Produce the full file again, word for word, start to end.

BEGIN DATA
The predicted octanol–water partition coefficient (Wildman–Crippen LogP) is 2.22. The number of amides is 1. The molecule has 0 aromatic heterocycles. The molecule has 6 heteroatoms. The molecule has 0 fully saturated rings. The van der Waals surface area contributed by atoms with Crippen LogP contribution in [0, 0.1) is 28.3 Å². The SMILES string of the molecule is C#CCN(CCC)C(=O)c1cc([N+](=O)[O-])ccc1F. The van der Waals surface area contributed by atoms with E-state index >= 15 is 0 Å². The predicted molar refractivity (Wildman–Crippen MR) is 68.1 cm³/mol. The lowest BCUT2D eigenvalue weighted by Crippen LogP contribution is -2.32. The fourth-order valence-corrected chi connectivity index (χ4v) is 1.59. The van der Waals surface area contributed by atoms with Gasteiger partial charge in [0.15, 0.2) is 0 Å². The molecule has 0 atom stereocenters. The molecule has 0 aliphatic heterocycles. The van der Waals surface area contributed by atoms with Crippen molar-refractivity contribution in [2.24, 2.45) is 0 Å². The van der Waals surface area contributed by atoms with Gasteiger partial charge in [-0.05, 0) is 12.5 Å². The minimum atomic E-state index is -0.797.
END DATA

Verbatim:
The predicted octanol–water partition coefficient (Wildman–Crippen LogP) is 2.22. The number of amides is 1. The molecule has 0 aromatic heterocycles. The molecule has 6 heteroatoms. The molecule has 0 fully saturated rings. The van der Waals surface area contributed by atoms with Crippen LogP contribution in [0, 0.1) is 28.3 Å². The SMILES string of the molecule is C#CCN(CCC)C(=O)c1cc([N+](=O)[O-])ccc1F. The van der Waals surface area contributed by atoms with E-state index >= 15 is 0 Å². The predicted molar refractivity (Wildman–Crippen MR) is 68.1 cm³/mol. The lowest BCUT2D eigenvalue weighted by Crippen LogP contribution is -2.32. The fourth-order valence-corrected chi connectivity index (χ4v) is 1.59. The van der Waals surface area contributed by atoms with Gasteiger partial charge in [0.15, 0.2) is 0 Å². The molecule has 0 atom stereocenters. The molecule has 0 aliphatic heterocycles. The van der Waals surface area contributed by atoms with Crippen molar-refractivity contribution in [2.24, 2.45) is 0 Å². The van der Waals surface area contributed by atoms with Gasteiger partial charge in [-0.05, 0) is 12.5 Å². The minimum atomic E-state index is -0.797.